My first job, in 1972, was with a small weekly in Richmond, Virginia. Like my fellow writer/editors, I was a proud veteran of the sixties campus wars, and our left-of-center politics were strongly represented throughout the paper; which is to say, we were far from a neat ideological fit with the deeply conservative town Richmond still was back then. I joked with my friends up north that, the morning after Richard Nixon’s landslide victory in November, I could actually see my McGovern vote in the paper. The politics weren’t all that I disliked about Richmond. It was sleepy, ghastly hot in the summer, and in general far from what I then thought of as “the action.”
But there was one thing that I loved about the place: it was steeped in history. On Clay Street, just a few blocks from our office on Broad, was the Confederate White House. Not far off loomed the magnificent, Jefferson-designed state capitol. Over on Franklin, the Jefferson Hotel boasted the staircase said to be the model for the one in Gone With the Wind. But above all there was Monument Avenue, with its imposing statues of the generals whose prowess had sustained hope in this capital of a doomed nation a century earlier: Stonewall Jackson, J.E.B. Stuart, Robert E. Lee.
As a Northerner and a lefty, I’d grown up thinking of the South as the bad guys. Nonetheless, there was an undeniable grandeur to these stone figures, and I felt it every day driving past them on my way home. They were men of surpassing courage and nobility, rightly enshrined in national myth: “There stands Jackson like a Stone Wall.” And the image of Lee, wearily arriving at Appomattox aboard Traveller, having resisted calls from diehards that he continue the fight, saving the nation from yet more bloodshed. I wasn’t the only one who felt this way. One of my colleagues, Richmond-born and recently graduated from Harvard (and now a left-wing commentator of some note), would tear up every time he heard “The Night They Drove Old Dixie Down.”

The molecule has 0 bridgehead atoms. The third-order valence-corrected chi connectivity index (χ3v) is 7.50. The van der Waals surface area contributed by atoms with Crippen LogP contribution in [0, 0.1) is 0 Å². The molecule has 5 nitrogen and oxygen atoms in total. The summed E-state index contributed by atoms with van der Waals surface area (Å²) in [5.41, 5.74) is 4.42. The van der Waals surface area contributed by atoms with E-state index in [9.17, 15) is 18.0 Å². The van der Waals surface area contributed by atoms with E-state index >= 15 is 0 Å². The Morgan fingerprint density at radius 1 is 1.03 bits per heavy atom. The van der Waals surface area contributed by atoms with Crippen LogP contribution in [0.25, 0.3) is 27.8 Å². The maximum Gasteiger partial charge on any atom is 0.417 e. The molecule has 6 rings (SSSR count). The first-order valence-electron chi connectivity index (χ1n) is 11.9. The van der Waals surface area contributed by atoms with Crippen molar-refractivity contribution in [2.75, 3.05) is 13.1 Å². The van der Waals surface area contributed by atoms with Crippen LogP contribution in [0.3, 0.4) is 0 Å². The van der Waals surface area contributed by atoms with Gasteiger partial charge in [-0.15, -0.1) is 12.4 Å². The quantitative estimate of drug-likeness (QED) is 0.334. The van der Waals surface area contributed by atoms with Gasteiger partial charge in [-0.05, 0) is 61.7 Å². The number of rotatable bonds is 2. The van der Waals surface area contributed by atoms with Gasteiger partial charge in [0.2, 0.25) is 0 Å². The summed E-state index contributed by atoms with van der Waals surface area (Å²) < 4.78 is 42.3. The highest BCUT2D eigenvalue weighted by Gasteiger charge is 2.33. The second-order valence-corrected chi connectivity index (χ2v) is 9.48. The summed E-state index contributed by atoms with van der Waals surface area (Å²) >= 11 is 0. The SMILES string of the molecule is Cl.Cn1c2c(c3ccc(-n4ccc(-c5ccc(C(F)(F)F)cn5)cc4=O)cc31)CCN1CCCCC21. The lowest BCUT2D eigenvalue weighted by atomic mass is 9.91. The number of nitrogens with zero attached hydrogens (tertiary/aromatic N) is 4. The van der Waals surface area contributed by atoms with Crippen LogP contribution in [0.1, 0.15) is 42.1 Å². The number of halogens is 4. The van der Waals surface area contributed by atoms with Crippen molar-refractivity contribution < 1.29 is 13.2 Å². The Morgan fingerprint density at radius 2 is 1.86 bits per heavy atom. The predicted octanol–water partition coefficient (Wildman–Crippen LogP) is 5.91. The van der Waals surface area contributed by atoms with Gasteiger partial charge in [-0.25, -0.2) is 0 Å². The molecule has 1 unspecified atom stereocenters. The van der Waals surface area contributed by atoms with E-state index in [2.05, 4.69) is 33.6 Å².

As a Red Diaper baby, I came from a different tradition. My parents never saw Gone With the Wind—they were outside the theater, picketing. But I, too, felt the pull of that history, in all its messiness and grandeur. It was our history, as Americans.
Maybe that’s all over now. Maybe, as my colleague Kay Hymowitz once observed, for kids today American history runs from the oppression of the Indians to the oppression of blacks to the oppression of women, with nothing ennobling in between. Not long ago, talking with several people in their twenties, I was startled to learn that, until the movie came out, none of them had heard of Dunkirk. How, then, could we expect them to know about figures like Richard Kirkland, “the Angel of Marye’s Heights,” the Confederate soldier who, during the abattoir that was Fredericksburg, emerged from the safety of the commanding Southern lines to tend to dying Union soldiers on the killing field below?
Our history is rife with moral complexity. My wife and children exist only as a result of two near-misses. One ancestor, on her mother’s side, whose descendants would include several prominent abolitionists, nearly drowned after falling overboard on The Mayflower, while her great-grandfather on her father’s side, at 12, was nearly shot down from a rooftop in Fort Smith, Arkansas, by an occupying Union soldier after shouting “Long live Jeff Davis!”